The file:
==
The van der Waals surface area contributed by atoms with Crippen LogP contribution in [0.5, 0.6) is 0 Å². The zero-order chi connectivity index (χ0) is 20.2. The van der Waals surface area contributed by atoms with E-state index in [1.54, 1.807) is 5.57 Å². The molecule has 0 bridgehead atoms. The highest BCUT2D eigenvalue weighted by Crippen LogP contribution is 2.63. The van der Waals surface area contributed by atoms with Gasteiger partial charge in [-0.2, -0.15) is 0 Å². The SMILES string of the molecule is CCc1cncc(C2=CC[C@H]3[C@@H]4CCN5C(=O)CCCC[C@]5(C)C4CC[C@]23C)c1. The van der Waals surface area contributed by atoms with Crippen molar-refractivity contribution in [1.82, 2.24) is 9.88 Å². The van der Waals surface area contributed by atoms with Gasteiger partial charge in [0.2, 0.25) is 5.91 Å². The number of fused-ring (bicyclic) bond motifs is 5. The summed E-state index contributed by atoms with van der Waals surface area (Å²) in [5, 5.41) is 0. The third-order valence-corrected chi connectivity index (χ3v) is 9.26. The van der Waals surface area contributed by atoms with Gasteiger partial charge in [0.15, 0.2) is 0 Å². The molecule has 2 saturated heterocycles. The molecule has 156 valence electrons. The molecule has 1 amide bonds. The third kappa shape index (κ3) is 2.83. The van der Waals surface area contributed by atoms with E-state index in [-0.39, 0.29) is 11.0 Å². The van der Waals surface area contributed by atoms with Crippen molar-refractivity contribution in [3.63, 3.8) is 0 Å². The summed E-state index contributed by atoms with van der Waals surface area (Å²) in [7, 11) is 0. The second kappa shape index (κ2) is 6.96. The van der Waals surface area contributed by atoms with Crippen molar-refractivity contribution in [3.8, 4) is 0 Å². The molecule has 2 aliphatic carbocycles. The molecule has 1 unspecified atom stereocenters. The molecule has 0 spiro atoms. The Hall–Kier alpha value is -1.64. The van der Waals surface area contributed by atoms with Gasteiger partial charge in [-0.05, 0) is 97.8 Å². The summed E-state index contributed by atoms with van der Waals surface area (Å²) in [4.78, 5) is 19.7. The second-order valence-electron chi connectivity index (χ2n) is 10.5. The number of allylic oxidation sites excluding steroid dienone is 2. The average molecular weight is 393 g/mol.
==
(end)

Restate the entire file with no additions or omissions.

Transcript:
The van der Waals surface area contributed by atoms with Crippen LogP contribution in [0.5, 0.6) is 0 Å². The zero-order chi connectivity index (χ0) is 20.2. The van der Waals surface area contributed by atoms with E-state index in [1.54, 1.807) is 5.57 Å². The molecule has 0 bridgehead atoms. The highest BCUT2D eigenvalue weighted by Crippen LogP contribution is 2.63. The van der Waals surface area contributed by atoms with Gasteiger partial charge in [-0.2, -0.15) is 0 Å². The SMILES string of the molecule is CCc1cncc(C2=CC[C@H]3[C@@H]4CCN5C(=O)CCCC[C@]5(C)C4CC[C@]23C)c1. The van der Waals surface area contributed by atoms with Crippen molar-refractivity contribution in [1.82, 2.24) is 9.88 Å². The van der Waals surface area contributed by atoms with Gasteiger partial charge in [0.2, 0.25) is 5.91 Å². The number of fused-ring (bicyclic) bond motifs is 5. The summed E-state index contributed by atoms with van der Waals surface area (Å²) in [5, 5.41) is 0. The third-order valence-corrected chi connectivity index (χ3v) is 9.26. The van der Waals surface area contributed by atoms with Gasteiger partial charge in [0.15, 0.2) is 0 Å². The molecule has 2 saturated heterocycles. The molecule has 156 valence electrons. The molecule has 1 amide bonds. The third kappa shape index (κ3) is 2.83. The van der Waals surface area contributed by atoms with E-state index in [-0.39, 0.29) is 11.0 Å². The van der Waals surface area contributed by atoms with Crippen molar-refractivity contribution in [3.63, 3.8) is 0 Å². The summed E-state index contributed by atoms with van der Waals surface area (Å²) in [7, 11) is 0. The second kappa shape index (κ2) is 6.96. The van der Waals surface area contributed by atoms with Crippen molar-refractivity contribution in [3.8, 4) is 0 Å². The molecule has 2 aliphatic carbocycles. The molecule has 1 unspecified atom stereocenters. The molecule has 0 spiro atoms. The Hall–Kier alpha value is -1.64. The van der Waals surface area contributed by atoms with Gasteiger partial charge in [-0.05, 0) is 97.8 Å². The summed E-state index contributed by atoms with van der Waals surface area (Å²) in [4.78, 5) is 19.7. The second-order valence-electron chi connectivity index (χ2n) is 10.5. The number of allylic oxidation sites excluding steroid dienone is 2. The average molecular weight is 393 g/mol.